He’s fluent, but his wife isn’t
Serious about security
I don’t know a word of Malay. Now, I could blame it on
the short time I’ve been here so far, only three days or I could blame it
on my laziness, but I’d rather not. There is a simple reason I don’t
know a word of Malay (or Thai for that matter); everyone knows English and
not just English either.
Amazing to my native English and passable Russian self,
Malaysians usually know excellent Malay, of course, passable Chinese
(Mandarin or Cantonese), and a bit of Tamil or Hindi. The Chinese and
Indian Malaysians, about 40% of the population, know their own dialects better
than Malay or English, understandably, though I’m just ecstatic that with
the exception of the rude Chinese lady at a kiosk last night, everyone
I’ve met is English-fluent.
Surprising, it’s not just the tourist-related peoples
either. Bus drivers gossip in it, little Malaysian kids tease each other in
it, and even bums yell at each other in English. At first, when I heard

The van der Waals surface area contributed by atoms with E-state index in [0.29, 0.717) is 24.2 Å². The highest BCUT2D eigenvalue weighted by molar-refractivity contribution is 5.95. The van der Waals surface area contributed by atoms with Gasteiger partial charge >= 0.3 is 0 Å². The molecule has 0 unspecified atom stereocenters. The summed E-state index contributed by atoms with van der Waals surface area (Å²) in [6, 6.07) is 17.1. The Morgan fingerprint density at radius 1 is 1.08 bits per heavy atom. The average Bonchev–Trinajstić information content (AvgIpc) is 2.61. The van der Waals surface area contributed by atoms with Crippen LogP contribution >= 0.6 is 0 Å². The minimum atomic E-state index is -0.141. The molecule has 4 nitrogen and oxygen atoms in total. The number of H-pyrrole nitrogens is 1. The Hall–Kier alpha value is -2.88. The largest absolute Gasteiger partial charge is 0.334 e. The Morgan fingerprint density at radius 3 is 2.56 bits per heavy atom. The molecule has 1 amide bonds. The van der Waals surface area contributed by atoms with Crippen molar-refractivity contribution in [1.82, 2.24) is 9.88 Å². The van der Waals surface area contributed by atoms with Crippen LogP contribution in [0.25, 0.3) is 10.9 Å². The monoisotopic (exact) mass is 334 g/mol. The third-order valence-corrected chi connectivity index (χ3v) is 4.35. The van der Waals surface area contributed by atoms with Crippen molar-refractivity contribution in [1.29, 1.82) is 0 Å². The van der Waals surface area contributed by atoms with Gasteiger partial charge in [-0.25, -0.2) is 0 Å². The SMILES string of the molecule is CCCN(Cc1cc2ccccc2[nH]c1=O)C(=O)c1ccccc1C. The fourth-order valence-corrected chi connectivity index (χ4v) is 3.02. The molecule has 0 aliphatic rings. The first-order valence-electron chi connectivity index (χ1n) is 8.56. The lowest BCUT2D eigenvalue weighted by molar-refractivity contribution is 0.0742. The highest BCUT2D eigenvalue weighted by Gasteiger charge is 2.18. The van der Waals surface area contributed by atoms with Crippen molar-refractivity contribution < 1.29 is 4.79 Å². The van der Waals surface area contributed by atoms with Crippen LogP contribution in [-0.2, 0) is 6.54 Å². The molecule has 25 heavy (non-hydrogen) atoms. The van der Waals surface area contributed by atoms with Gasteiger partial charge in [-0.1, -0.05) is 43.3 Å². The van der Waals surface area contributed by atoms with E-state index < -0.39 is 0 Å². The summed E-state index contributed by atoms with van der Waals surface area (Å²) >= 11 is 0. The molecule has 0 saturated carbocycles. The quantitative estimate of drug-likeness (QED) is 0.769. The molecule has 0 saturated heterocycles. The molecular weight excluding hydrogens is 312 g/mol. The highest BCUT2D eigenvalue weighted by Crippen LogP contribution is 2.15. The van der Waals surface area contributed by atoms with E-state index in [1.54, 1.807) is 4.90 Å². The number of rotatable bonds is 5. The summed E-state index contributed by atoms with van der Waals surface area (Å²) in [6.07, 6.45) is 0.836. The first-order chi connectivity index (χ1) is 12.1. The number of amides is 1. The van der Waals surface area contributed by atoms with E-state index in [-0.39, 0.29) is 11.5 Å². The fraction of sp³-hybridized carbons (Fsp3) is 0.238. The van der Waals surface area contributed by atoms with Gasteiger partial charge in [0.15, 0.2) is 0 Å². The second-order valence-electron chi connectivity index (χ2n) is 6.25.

the bums, I though they were heckling me. Only when I heard the bus driver
talking to one of the passengers, and both being Malaysian, that I finally
accepted the obvious.
Yes, like Hong Kong, all the store signs are bilingual,
either English & Chinese, English & Malay, or all three. I kinda
expect that after Thailand, though still, there were not all that many
Thais outside of the tourist industry that spoke English.
I guess the British influence helps, though their Roman
letter alphabet doesn’t hurt. Sometimes it looks as if its Arabic in
Roman letters and other times, as in the case of the ‘Bas Sekolah’
its tormented English. I’ll let you figure out what that means too, with a
hint: think yellow bus.
With all this English present in the country, I feel no
guilt in not learning Malay. In fact, I’m overjoyed that I’m getting
closer to Singapore, where English is the official language. I can’t
wait for Australia, where after three long years, I’ll finally be living
in a native English speaking country again.